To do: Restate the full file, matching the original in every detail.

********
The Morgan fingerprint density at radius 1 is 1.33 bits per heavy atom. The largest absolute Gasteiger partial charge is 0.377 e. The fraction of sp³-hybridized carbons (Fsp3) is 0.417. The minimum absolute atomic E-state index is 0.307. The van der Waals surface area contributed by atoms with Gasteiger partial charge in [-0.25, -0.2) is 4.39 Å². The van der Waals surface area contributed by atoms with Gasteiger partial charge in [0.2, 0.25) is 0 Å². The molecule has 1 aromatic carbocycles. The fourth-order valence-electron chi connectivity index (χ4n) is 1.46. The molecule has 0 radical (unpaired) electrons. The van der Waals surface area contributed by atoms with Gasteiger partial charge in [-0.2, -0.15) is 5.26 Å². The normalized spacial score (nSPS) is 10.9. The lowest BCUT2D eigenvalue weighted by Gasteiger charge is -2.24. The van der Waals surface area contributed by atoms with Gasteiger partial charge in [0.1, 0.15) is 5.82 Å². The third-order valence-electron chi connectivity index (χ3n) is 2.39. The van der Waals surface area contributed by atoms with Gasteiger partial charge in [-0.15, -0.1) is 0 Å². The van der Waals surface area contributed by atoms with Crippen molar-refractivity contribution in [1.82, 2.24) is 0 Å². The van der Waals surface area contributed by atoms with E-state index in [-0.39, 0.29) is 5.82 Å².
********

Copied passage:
The Morgan fingerprint density at radius 1 is 1.33 bits per heavy atom. The largest absolute Gasteiger partial charge is 0.377 e. The fraction of sp³-hybridized carbons (Fsp3) is 0.417. The minimum absolute atomic E-state index is 0.307. The van der Waals surface area contributed by atoms with Gasteiger partial charge in [-0.25, -0.2) is 4.39 Å². The van der Waals surface area contributed by atoms with Gasteiger partial charge in [0.2, 0.25) is 0 Å². The molecule has 1 aromatic carbocycles. The fourth-order valence-electron chi connectivity index (χ4n) is 1.46. The molecule has 0 radical (unpaired) electrons. The van der Waals surface area contributed by atoms with Gasteiger partial charge in [-0.2, -0.15) is 5.26 Å². The normalized spacial score (nSPS) is 10.9. The lowest BCUT2D eigenvalue weighted by Gasteiger charge is -2.24. The van der Waals surface area contributed by atoms with Gasteiger partial charge in [0.1, 0.15) is 5.82 Å². The third-order valence-electron chi connectivity index (χ3n) is 2.39. The van der Waals surface area contributed by atoms with Gasteiger partial charge in [-0.15, -0.1) is 0 Å². The van der Waals surface area contributed by atoms with Crippen molar-refractivity contribution in [1.82, 2.24) is 0 Å². The van der Waals surface area contributed by atoms with E-state index in [-0.39, 0.29) is 5.82 Å².